So you're about to launch your NFT project and want the minting experience to be spectacular.
You decide that you're going to offer your loyal base a free mint.
Wow, you're feeling like a real Robinhood! A digital artist that truly creates for genuine fans of art and technology.
As launch day approaches, you scroll through your checklist, making sure everything is ready:
- The art is incredible... Check ✅
- You have a community raving about your art... Check ✅✅
- Every aspect of the project is good to go... Check ✅✅✅
You're feeling confident as hell and know that your community will flock to Twitter to praise your collection. The project you worked so hard on is bound to be a massive success for your team and potential collectors.
What could possibly go wrong?
Well, it's mint day, and your collection goes live. Things seem fine, great even! You and your team can't believe your eyes because the collection minted out in a matter of minutes.
But while this seems incredible, you start receiving a barrage of angry messages in your Discord chat. The community is furious, and it's all because of one thing:
Minting bots = fake collectors
Without even realizing it, bots infiltrated your minting experience and snatched up all the tokens without giving your real community a chance to claim their own.
Okay, so I am just sort of kidding. But this is not too far-fetched of an exaggeration.
Storytelling and fictitious scenarios aside, bots can wreak havoc on minting experiences. Every artist and NFT creator should be aware of them and have a plan to prevent bots from ruining a collection.
Here we will discuss one specific way of preventing bots from hoarding all your art during your mint: allowlists.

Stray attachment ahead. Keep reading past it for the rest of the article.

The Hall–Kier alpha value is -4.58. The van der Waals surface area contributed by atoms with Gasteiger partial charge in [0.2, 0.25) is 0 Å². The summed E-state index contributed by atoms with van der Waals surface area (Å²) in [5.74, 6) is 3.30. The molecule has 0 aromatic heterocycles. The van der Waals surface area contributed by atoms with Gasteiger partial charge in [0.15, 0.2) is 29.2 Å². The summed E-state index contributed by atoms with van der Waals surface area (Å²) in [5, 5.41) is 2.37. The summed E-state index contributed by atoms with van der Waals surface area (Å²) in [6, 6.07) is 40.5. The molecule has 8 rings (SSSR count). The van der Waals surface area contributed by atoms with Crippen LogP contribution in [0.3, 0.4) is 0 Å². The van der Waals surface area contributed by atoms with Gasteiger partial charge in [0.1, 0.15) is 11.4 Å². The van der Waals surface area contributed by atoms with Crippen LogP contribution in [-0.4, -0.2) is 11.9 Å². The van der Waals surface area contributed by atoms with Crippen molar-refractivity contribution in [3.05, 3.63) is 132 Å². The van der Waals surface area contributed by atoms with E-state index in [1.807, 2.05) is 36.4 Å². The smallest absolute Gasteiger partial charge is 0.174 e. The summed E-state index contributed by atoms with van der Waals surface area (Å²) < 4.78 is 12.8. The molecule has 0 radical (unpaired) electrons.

Before we dive into that, here's a little more on bots.
What are bots, and why are they bad for digital creators?
In the digital collectibles space, "bots" usually refer to software programs designed to collect as many NFTs as possible during a mint. While human users can only mint one NFT at a time, bots can carry out consecutive mints.
Here's where the problems start to come in.
Bots can be detrimental to Non-Fungible Tokens because they can quickly manipulate the markets by buying or selling large amounts of NFTs to drive prices up or down. This kind of market manipulation can distort prices, leading to an inaccurate reflection of the value of an art piece.
People can also design bots to acquire scarce NFTs for personal gain, taking them out of circulation and preventing others from buying them. This bot-hoarding technique deprives the market of liquidity and can make it difficult for other collectors to acquire the art.
While all blockchains have bots, they are not the same across all blockchains!
Depending on where you decide to launch your project, bots could present a more significant problem on specific blockchains than others.
Solana is an excellent example of the different nature of NFT minting bots. Since Solana has low gas prices and high transactions per second, bots have the potential to seriously disrupt a minting experience. But while bots are a potential problem to digital art drops across all blockchains, we're here to tell you there is something you can do to prevent them from ruining your project launch.